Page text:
7 Ways Sitting Too Long in School Affects Kids

Teachers are often pleading with kids to sit down and be quiet so they can effectively lecture to the class, but how does all that sitting affect kids? Many adults have tried to combat the ill effects of sitting too long by buying standing desks or taking short walking breaks, but kids don’t usually have that luxury in the classroom.

Here are seven reasons that sitting all day may be harming kids’ health and impeding their ability to learn.

Lack of movement throws off the vestibular system

The vestibular system supports eye muscle control, spatial awareness, and organizes the brain to support learning and emotional regulation. “Most children develop a strong vestibular sense simply through engaging in everyday play activities that allow for exploration and movement,” according to The Inspired Treehouse, an occupational and physical therapists site. If students are denied the opportunity for physical activity and must sit for too long each day, they may begin to lack spatial awareness and suffer from disorganized brains that can’t focus well.

Sitting too long encourages rising obesity levels

Studies show that children who have lower rates of obesity are frequently active for an hour a day. Obesity comes with a variety of health concerns, and there are a growing number of children now struggling with it. Of course, enrolling kids in sports activities, such as joining the soccer team, swimming, martial arts, or even simply walking, are effective at preventing obesity—but sitting too long can contribute to this widespread health problem. And sitting all day as kids may lead to unhealthy habits as adults which may also contribute to obesity.

Sitting too long may affect academic performance

One of the benefits of regular physical activity in adults is improved concentration as well as mental clarity. In children, concentration and focus play key roles in academic performance. Studies have found that children who did aerobic activity for 30 minutes during the day academically outperformed children who didn’t. As some schools must restrict or remove recess time, many students are not given the opportunity to get such activity during the school day.

Physical activity decreases symptoms of depression and anxiety

Depression and anxiety are on the rise in children and teens, so it’s important to find ways to address this concerning trend. Experts maintain that exercise decreases depression and anxiety and helps to ease the symptoms in kids. Physical activity releases endorphins, and it helps kids take their minds off what is troubling them. Exercise provides a helpful coping mechanism. When students are less anxious and depressed, they are more likely to engage with others and pick up healthy habits, which will further ease their depression. Rather than help with these mental health issues, being made to sit all day may only exacerbate the problem by restricting such needed physical activity.

Exercise creates new brain cells

Many studies have concluded that exercise has a variety of benefits to the brain, all of which are important for students who are trying to learn for many hours per day. When kids move around and are not simply sitting, they benefit from increased blood flow to the brain. And, according to a study by the University of Illinois‘ Department of Psychology, exercise can actually change the shape and function of kids’ brains. “The findings suggest that increased childhood aerobic fitness is associated with greater dorsal striatal volumes and that this is related to enhanced cognitive control,” the authors conclude. “Because children are becoming increasingly overweight, unhealthy, and unfit, understanding the neurocognitive benefits of an active lifestyle during childhood has important public health and educational implications.”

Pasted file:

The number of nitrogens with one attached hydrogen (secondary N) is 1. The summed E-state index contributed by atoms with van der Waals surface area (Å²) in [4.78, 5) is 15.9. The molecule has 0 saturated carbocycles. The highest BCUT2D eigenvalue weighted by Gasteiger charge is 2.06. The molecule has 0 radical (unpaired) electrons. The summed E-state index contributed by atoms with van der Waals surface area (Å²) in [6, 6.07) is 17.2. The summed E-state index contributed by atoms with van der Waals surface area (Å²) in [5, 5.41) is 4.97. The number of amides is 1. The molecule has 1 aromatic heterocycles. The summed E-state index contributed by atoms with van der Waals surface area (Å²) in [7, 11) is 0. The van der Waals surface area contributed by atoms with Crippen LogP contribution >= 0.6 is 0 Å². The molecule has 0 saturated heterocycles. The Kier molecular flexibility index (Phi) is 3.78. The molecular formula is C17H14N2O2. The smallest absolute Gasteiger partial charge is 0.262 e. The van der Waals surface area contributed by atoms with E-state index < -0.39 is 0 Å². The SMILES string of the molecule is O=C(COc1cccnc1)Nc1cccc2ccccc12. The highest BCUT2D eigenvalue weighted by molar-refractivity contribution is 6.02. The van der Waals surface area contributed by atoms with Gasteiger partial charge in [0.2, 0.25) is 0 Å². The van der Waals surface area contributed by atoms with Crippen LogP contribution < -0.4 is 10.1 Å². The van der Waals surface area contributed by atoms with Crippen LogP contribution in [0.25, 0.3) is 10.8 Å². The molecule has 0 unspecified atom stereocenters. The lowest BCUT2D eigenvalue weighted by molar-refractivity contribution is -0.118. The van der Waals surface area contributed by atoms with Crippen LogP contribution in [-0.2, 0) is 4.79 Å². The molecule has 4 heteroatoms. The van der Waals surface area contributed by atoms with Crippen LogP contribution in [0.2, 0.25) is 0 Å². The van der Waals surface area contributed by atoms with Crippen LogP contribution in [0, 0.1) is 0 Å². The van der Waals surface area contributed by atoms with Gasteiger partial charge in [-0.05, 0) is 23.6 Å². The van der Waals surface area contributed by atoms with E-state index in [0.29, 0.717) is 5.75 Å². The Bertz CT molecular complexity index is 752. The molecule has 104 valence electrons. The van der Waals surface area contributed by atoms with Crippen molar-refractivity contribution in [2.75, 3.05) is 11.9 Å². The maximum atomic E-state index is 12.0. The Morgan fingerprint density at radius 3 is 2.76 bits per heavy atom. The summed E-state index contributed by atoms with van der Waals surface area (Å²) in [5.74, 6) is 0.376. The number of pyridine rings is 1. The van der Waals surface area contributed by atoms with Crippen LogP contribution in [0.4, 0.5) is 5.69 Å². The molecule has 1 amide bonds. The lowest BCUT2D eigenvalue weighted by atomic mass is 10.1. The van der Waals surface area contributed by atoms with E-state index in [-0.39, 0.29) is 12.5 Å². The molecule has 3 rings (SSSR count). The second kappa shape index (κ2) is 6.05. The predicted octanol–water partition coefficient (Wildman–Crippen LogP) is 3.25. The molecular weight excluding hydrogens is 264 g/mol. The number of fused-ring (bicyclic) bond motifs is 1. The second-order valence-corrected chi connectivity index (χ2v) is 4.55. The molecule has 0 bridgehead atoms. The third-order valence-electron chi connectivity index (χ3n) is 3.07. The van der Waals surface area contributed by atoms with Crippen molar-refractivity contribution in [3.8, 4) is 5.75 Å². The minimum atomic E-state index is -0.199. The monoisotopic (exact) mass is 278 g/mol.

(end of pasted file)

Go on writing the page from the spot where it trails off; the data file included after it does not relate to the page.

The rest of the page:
Kids may lose focus if forced to sit too long

Many parents are told their kids tend to fidget and are distracted in class. Some are diagnosed with ADHD for these issues, but many are simply tired of sitting. Experts say that fidgeting is often simply a symptom of kids needing more opportunities for movement during the day. If kids are feeling frustrated that they can’t get up and move around, they’re more likely to fidget and lose focus in class, which will ultimately affect their academic achievement.

Regular exercise creates other healthy habits

Breaking a bad habit can be a difficult and, sometimes, lengthy process. However, children who are not sedentary and exercise regularly are more inclined to start and keep healthy habits. This means they are more likely to bathe regularly, have good hygiene, and are more likely to eat more nutritious food. Once these habits are ingrained, they are more likely to carry them into adulthood. If they become conditioned to sitting for the bulk of the day, both in class and at home on social media, they may unfortunately pick up the bad habit of being sedentary all day.

In short, sitting all day in the classroom, and then sitting at home doing homework or using their phones may be endangering the health of children. Be sure your kids are getting enough exercise and are able to move around to some extent during the day. If you think your child may learn better and benefit from moving more during the day, you may want to look into bringing school home. Learning from home offers the opportunity for a more flexible learning environment where kids can take frequent activity breaks or even use a standing desk if needed. Visit K12.com to find a virtual school in your state and discover the benefits of online learning.

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